The economic tremor caused by the Chinese yuan situation has been weighing heavily on my mind this week. I recall quite vividly the last time the world markets were on the eve of a fall. The latter part of 2008 was just that moment. I found myself alone in a small, rather dingy apartment with an almost- two year old child and a husband deployed to the Middle East. We were taking the beginning steps to repairing our financial situation, earnestly paying down debt, and living as frugally as possible to accomplish our goals. The general air of the economic downturn left me a bit frightened, being the first economic crisis I had witnessed in adulthood.
My fear was not misplaced but allowing it to control my life would have been. Instead, I turned the nervous energy into action, read numerous books on alternative economic theories, and learned a variety of new skills that serve me well to this day. Sourdough bread making, the beginning baby steps of gardening, cooking from scratch, preserving food, and investing in high-quality goods to make my endeavors and general life comfortable with these new self-provisioning and energy-saving choices in mind. All seemed reasonable and natural after two years of breastfeeding, cloth diapering, and organic baby food making.
As the years ticked on, the economic need for say, thrift store shopping and gardening declined, but my interests only grew. I took up vermicomposting, canned 500+ jars of food every summer, and purchased a grain mill & dehydrator. A clothesline joined the arsenal in my backyard and herbal medicine books came to line my bookshelves. I experimented more in the kitchen, made my own cleaning supplies, and raised a child in a home without television where entertainment was ours to make. Soon I found myself riding a bike with trailer was my primary mode of transportation and owning a tiny capsule wardrobe to get me through my clothing needs.
Truth be told, one of the appeals of requesting my husband’s Korea assignment was learning to live with less and “make do” in a society different from my home culture. Here I live in a high-rise apartment and learn to conserve home energy in a new way. I have no dishwasher and must wash dishes by hand. The bulk of my laundry I dry in clothing racks. My feet, subways, trains, and buses take me everywhere I need to go. Where my favorite tee shirt once read, “pump tires, not gas,” a current edition would read, “charge transit cards, not electrical assist motors” ha! I cook with different foods and have learned a variety of new cooking techniques. I frequently experiment with Asian cooking techniques and New World ingredients, conjuring up interesting new combinations that speak to the cultural fusion that my life currently is. And near daily I witness first hand how people live with much less than I do and how they, too, have meaningful lives. There is a life outside the American Dream and people enjoy their modes of living just the same as Americans do theirs. It’s a lesson I expected before I arrive but all the more interesting to witness firsthand.
Some of the latest adaptations in my life came as a result of circumstance. I am back to kneading all of my dough by hand, for example, as my Kitchen Aid mixer was among the kitchen appliances that would not work in my new home, even with the aid of a transformer. More positively, I have been able to live without a/c for much of the summer thanks to crosswinds and living on a floor low enough to avoid the harshest sunshine. Both were new discoveries and corrections to my ignorance, and both demonstrate well the realities of life with less.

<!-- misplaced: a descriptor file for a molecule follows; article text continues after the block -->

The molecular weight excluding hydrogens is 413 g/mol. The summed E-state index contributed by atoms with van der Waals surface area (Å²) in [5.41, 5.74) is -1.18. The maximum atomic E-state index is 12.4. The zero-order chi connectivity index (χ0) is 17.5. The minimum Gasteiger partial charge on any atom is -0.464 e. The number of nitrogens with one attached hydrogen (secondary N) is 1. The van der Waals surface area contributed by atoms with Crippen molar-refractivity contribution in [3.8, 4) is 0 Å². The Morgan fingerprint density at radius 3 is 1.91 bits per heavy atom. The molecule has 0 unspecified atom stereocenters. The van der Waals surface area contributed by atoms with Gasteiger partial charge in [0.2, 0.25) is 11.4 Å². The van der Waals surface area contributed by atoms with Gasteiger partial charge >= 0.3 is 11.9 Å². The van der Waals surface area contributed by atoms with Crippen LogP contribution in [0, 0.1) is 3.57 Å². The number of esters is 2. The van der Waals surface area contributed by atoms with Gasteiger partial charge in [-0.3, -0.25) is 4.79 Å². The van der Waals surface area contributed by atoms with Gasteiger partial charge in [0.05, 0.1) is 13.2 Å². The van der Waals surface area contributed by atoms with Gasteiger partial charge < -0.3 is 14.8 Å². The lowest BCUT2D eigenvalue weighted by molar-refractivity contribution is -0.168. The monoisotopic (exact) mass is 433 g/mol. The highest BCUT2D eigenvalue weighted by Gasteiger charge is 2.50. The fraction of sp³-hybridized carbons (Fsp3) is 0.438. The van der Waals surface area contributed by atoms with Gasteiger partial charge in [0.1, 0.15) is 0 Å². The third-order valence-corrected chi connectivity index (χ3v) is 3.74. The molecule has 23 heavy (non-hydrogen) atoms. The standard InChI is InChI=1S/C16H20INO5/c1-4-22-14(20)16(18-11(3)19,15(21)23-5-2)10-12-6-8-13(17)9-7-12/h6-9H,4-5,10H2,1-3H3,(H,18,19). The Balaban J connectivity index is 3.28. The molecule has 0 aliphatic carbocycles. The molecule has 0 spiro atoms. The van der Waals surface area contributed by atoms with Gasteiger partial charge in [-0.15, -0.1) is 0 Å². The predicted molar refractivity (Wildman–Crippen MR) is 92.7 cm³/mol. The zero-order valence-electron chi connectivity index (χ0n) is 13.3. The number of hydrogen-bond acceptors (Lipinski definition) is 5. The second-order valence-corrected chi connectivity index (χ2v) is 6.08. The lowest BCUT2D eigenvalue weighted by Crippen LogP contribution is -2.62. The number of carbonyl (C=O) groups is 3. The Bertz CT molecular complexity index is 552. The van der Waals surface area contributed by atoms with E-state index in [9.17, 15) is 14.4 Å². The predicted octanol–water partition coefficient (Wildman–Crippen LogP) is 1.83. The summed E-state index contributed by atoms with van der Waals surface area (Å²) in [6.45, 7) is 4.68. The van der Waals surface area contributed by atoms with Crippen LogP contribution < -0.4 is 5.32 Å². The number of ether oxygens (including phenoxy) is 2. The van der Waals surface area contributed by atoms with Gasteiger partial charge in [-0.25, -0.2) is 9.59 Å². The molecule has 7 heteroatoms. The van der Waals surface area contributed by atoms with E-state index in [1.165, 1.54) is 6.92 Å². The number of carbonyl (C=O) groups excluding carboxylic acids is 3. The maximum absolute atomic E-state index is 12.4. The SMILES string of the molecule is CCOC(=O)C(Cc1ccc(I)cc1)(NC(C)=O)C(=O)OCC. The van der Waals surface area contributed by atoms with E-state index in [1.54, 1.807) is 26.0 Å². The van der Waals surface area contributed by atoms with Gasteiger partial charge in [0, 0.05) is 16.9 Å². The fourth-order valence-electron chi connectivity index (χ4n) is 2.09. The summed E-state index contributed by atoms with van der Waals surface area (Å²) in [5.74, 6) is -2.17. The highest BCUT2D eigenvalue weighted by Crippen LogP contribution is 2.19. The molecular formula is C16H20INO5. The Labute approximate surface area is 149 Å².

I think about all of these lessons now, as the markets grumble in pain once again, and the situation in my own country continues towards what will likely be the Crisis as predicted in generational theory. Our infrastructure is rotting. The number of children in poverty rises every year. Educational reform has failed to straighten the path of our failing educational system. Living in a world with less, either due to peaking resources or a rising demand from the BRIC nations, remains swept under the rug with everybody in a tizzy to point fingers and pretend that the 2016 election cycle is something other than an amusing circus, funded by the corporate overlords who have bought and paid for our government. It seems their imperative to keep Business As Usual afloat no matter who gets into the White House.
I realize my last paragraph sounds dark and cynical, but I assure you my mind is in no dark, dreary, conspiracy theory place. Quite the contrary, in fact. Accepting these lessons has proved comforting in its own way and shown me the importance of questioning Business as Usual and the Way We Are Supposed to Live. Living simply and differently has proven enriching to me, not only in my bank account, but in my general life. It’s empowering to know I can feed my family well on little and that I possess the physical strength to pedal my bike plus 100+ of child and cargo up a daunting hill. It’s a good feeling to be entering year #6 of homeschooling and having a child who is old enough for some of the fruits of my labors to be blossoming, bit by bit. Knowing that change isn’t scary, that it can bring some different but better, is a beautiful bit of knowledge. It makes me feel cautiously optimistic. Come financial crisis or whatever, we can have a good, noble, beautiful life if only anxiety and fear can be channeled into positive avenues and used for good.